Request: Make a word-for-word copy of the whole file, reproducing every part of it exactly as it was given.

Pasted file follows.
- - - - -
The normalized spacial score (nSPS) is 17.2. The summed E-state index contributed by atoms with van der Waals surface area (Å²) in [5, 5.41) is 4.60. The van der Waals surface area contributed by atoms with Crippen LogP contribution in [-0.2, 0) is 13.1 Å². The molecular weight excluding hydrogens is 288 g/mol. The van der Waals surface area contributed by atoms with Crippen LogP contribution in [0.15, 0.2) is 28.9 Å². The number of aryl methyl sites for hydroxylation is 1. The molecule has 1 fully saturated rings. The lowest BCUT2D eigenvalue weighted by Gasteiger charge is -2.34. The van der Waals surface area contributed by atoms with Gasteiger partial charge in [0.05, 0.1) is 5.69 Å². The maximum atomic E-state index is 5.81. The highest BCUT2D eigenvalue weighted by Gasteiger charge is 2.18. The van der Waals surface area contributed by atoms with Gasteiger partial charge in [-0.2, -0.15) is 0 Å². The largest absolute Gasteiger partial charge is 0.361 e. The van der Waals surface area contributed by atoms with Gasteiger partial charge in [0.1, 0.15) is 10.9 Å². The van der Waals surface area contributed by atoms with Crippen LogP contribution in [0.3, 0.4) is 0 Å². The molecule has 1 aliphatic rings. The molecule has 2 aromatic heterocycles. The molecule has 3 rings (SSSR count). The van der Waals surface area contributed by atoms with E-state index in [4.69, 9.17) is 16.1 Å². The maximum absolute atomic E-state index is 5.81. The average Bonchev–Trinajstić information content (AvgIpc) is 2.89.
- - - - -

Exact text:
The normalized spacial score (nSPS) is 17.2. The summed E-state index contributed by atoms with van der Waals surface area (Å²) in [5, 5.41) is 4.60. The van der Waals surface area contributed by atoms with Crippen LogP contribution in [-0.2, 0) is 13.1 Å². The molecular weight excluding hydrogens is 288 g/mol. The van der Waals surface area contributed by atoms with Crippen LogP contribution in [0.15, 0.2) is 28.9 Å². The number of aryl methyl sites for hydroxylation is 1. The molecule has 1 fully saturated rings. The lowest BCUT2D eigenvalue weighted by Gasteiger charge is -2.34. The van der Waals surface area contributed by atoms with Gasteiger partial charge in [0.05, 0.1) is 5.69 Å². The maximum atomic E-state index is 5.81. The highest BCUT2D eigenvalue weighted by Gasteiger charge is 2.18. The van der Waals surface area contributed by atoms with Gasteiger partial charge in [-0.2, -0.15) is 0 Å². The largest absolute Gasteiger partial charge is 0.361 e. The van der Waals surface area contributed by atoms with Gasteiger partial charge in [0.1, 0.15) is 10.9 Å². The van der Waals surface area contributed by atoms with Crippen LogP contribution in [0.3, 0.4) is 0 Å². The molecule has 1 aliphatic rings. The molecule has 2 aromatic heterocycles. The molecule has 3 rings (SSSR count). The van der Waals surface area contributed by atoms with E-state index in [4.69, 9.17) is 16.1 Å². The maximum absolute atomic E-state index is 5.81. The average Bonchev–Trinajstić information content (AvgIpc) is 2.89.